CHICAGO, Sept. 28, 2020 /PRNewswire/ — The report “Automatic Identification and Data Capture Market with COVID-19 Impact Analysis by Product (Barcodes, Smart Cards, OCR Systems, RFID Products, and Biometric Systems), Offering (Hardware, Software, and Services), Vertical, and Geography – Global Forecast to 2025″, published by MarketsandMarkets™, is expected to grow from USD 40.1 billion in 2020 to USD 80.3 billion by 2025; it is expected to grow at a CAGR of 14.9% during 2020–2025. Key factors fueling the growth of this market include growing e-commerce industry globally; increasing use of smartphones for QR code scanning and image recognition; rising adoption of AIDC solutions due to their ability to minimize queuing and transaction time and provide greater convenience to users in making small-value payments; and surging adoption of AIDC solutions by banking and financial institutions to ensure customer safety and security, along with data privacy. An increasing number of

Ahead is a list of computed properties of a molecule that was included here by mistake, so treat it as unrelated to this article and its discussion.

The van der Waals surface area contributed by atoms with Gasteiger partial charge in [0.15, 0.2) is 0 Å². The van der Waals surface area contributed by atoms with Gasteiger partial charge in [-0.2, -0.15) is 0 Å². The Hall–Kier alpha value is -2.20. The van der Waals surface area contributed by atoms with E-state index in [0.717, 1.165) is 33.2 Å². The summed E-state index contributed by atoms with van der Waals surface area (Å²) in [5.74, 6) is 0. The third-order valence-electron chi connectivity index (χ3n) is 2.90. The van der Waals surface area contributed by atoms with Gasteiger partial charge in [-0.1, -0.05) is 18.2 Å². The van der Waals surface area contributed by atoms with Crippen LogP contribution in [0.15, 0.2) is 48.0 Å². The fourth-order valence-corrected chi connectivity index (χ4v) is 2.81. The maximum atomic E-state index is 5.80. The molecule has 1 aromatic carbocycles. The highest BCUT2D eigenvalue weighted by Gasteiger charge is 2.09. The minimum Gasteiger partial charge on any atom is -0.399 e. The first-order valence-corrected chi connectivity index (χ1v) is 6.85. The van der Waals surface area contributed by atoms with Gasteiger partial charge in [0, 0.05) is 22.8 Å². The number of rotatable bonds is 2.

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Fortem Technologies Adds New Capabilities to Autonomously Capture a Wider Array of Drone Threats, Including Faster Moving Fixed Wing Drones